If you own or run a business, you know how important it is to have a strong leadership team. Making smart decisions and keeping the business running smoothly every day is crucial for staying profitable and ahead of the competition.
In a perfect world, your siblings, kids, or grandkids would all be great at business and could take over when you’re done. But in reality, your family members have different skills and interests. Some might be ready and willing to take charge, while others might not be interested or skilled enough.
In my years of experience as a professional advisor, I’ve seen many wealthy families struggle with a big question: Should the business come first, or should the family? There’s no one-size-fits-all answer because every family is different.
For some families, the business is the main source of money, and its success is crucial for everyone’s financial well-being. Others might have big investments managed by a family office that matter more. Some families have lots of people who want to run the business, while others have just one person learning to take over someday.
These are some things to think about when you’re planning what happens to your business and your family’s wealth in the future. Talking about it in family meetings is really important to hear everyone’s ideas.
One good way to start is by making a family constitution. It’s like a set of rules that talk about how the business should keep going and how the family should stick together. Share it with your family, get their thoughts, and make changes based on what they say. It might take a few tries to get it right for your family.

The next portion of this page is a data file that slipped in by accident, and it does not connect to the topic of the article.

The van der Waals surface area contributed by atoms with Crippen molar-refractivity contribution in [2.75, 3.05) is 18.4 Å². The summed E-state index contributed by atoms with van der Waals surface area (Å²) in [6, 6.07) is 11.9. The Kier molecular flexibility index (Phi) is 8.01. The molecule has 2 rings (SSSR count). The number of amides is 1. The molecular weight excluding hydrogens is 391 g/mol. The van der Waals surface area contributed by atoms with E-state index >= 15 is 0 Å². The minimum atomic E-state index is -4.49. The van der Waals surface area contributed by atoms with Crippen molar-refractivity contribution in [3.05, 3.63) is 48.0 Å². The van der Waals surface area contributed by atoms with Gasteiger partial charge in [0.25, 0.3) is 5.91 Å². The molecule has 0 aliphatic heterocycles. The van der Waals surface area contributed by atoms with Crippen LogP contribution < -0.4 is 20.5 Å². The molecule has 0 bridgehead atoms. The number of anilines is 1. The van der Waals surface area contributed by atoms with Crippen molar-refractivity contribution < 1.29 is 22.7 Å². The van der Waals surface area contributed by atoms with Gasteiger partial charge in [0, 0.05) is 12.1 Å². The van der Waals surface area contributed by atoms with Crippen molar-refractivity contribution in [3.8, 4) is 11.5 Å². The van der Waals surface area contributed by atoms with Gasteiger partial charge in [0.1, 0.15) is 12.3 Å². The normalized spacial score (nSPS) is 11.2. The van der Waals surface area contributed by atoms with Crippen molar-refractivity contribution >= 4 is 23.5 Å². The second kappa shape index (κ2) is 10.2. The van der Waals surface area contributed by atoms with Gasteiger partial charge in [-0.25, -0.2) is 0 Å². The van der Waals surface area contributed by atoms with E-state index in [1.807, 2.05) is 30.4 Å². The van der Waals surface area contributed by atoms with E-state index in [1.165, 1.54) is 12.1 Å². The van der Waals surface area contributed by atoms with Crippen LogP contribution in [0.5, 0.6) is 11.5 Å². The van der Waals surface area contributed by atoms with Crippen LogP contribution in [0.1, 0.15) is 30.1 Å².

If your family is more business-focused, you could set up a system to reward family members who work in the business and make money for everyone. For example, you can decide which part of the company they work in, set goals they can achieve, and give them bonuses when they meet those goals. Family members who don’t work in the business might get money from a family trust and a share of the business’s growth.
But if your family values being fair and sticking together more, you might decide that each family member gets an equal share of the money the business makes or a piece of the ownership of the business. In these families, it doesn’t matter if someone is great at business or not; they’re all treated the same way.
During these family talks, you might find that your family has different ideas about what’s most important. If you can’t agree, you might have to think about bigger changes, like selling the business. Before you do that, it’s a good idea to talk to an expert who can help find a fair solution that works for your family and your business.